Table of Content
What are Chart Patterns?
The study of trading patterns is an area of technical analysis that deals with the patterns that are formed by the price movements on charts over time, also known as trading chart patterns. These patterns are formed on different markets and asset classes when trends take a pause and go into a consolidation stage. Chart patterns are a way for you to be able to decide whether the price is going to continue in the same direction as the underlying trend after the consolidation phase has ended or if the trend is going to reverse direction. Also, you’d be able to predict the possible target for the next move from the pattern.
It is possible to identify these chart patterns on many different timeframes, from one-minute charts, through one-hour and 4-hour charts, out to daily, weekly and even monthly charts. Furthermore, these chart patterns are formed across practically all asset classes, on individual stock charts, stock indices, commodity markets, bond markets and forex chart patterns. In addition, chart patterns have been seen to occur throughout history, it is possible to look at charts from decades ago, even hundreds of years ago, where different chart patterns can be identified.
Given these chart patterns occur across different time intervals, across all different financial markets and can be viewed back into history, the next question is how do chart patterns work?
How do Chart Patterns Work?
The main reasons that chart patterns are effective as part of technical analysis stem from two of the underlying and connected principles of technical analysis.
First is the principle that history repeats itself. Price action that has occurred in the past does not necessarily replicate itself exactly in the current time frame. But it is possible to locate, identify and therefore potentially profit from price or chart patterns that are forming in the current market, with some likelihood that what has happened previously will happen again.
The other technical analysis principle that patterns rely upon is linked to the first principle (that history repeats itself). The reason that history tends to repeat itself is that the one constant across history with respect to financial markets is that it is the interaction of humans that drives market prices. Although the different macroeconomic, fundamental, and geopolitical events are the drivers of price action, it requires human interaction, the thoughts, emotions, and behaviours of the individual traders and investors acting as a group to cause markets to go up or down in price.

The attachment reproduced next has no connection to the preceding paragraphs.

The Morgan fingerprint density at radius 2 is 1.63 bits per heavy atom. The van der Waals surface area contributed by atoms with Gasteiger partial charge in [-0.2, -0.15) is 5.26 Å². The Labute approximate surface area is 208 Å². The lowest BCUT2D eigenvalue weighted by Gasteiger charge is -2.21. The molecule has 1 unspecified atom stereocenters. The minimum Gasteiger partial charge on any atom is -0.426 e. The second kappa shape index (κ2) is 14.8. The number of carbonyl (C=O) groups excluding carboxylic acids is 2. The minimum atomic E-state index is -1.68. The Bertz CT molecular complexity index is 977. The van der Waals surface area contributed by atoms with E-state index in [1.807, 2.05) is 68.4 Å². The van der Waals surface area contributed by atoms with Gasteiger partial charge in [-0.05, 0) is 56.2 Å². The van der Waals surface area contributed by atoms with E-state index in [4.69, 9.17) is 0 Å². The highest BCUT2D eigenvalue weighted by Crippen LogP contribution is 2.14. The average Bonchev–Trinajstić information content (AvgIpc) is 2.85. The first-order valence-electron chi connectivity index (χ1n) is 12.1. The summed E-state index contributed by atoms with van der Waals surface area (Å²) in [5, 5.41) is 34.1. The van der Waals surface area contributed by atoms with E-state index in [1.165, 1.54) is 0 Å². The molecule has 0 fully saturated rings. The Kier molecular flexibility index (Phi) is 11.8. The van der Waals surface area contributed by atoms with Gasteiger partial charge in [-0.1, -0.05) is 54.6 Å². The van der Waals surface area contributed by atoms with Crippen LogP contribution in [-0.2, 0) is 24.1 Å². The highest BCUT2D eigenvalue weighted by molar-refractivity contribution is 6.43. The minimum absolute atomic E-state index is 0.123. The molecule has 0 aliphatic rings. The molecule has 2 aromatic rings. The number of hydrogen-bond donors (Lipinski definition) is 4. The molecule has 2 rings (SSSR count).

Technical analysis chart patterns are, therefore, a reflection of human emotions, behaviours, and psychology, which will tend to repeat themselves over time. It is possible, then, to benefit from applying pattern analysis to predict potential future price movements.
Understanding Chart Patterns
To properly understand chart patterns, it is necessary to be able to learn the different patterns and their potential for signalling either a more bullish or more bearish bias for any particular market. It is not, however, just a matter of learning the patterns themselves but also understanding why the patterns work. It is necessary to appreciate the psychological and behavioural reasons that any particular trading chart pattern might be a bullish or bearish pattern. Furthermore, chart patterns do not only provide the analyst or trader with the directional bias for the market being analysed or traded but also the potential for price targets derived from the chart patterns themselves.
Why are Chart Patterns Important?
Chart patterns are important to the technical analyst and the technical trader because they give a defined framework from which to make a decision about whether to buy or sell any particular market. In addition, chart pattern analysis allows for the construction of trading setups that can provide defined price objectives and defined exit levels (that is stop-loss placements).
From the perspective of an individual trader, it is possible to learn trading chart patterns like the pros. This means that the individual trader can be on the same level as an institutional trader when it comes to technical analysis and the identification and use of chart patterns, and chart pattern recognition.
Chart patterns can be used with individual stocks, index stock patterns, forex chart patterns or across any number of financial markets assets or asset classes. All that is required is for markets to be liquid and not to be significantly influenced by any one large participant from either the demand side or the supply side.
What is Consolidation in trading?
Consolidation in trading is when a market goes into a sideways range over any particular time frame, as opposed to trending in one direction, either higher or lower. A consolidation phase is when the market is in a non-trend, or in a range, or in a sideways trend, caught between support and resistance levels (or areas). Most chart patterns occur after the market has been in either an upward (bull) or downward (bear) trend, and then enters a consolidation phase. Depending on the nature of the consolidation and the chart pattern that is formed, there is a tendency for the market to likely breakout from the consolidation range, either higher or lower.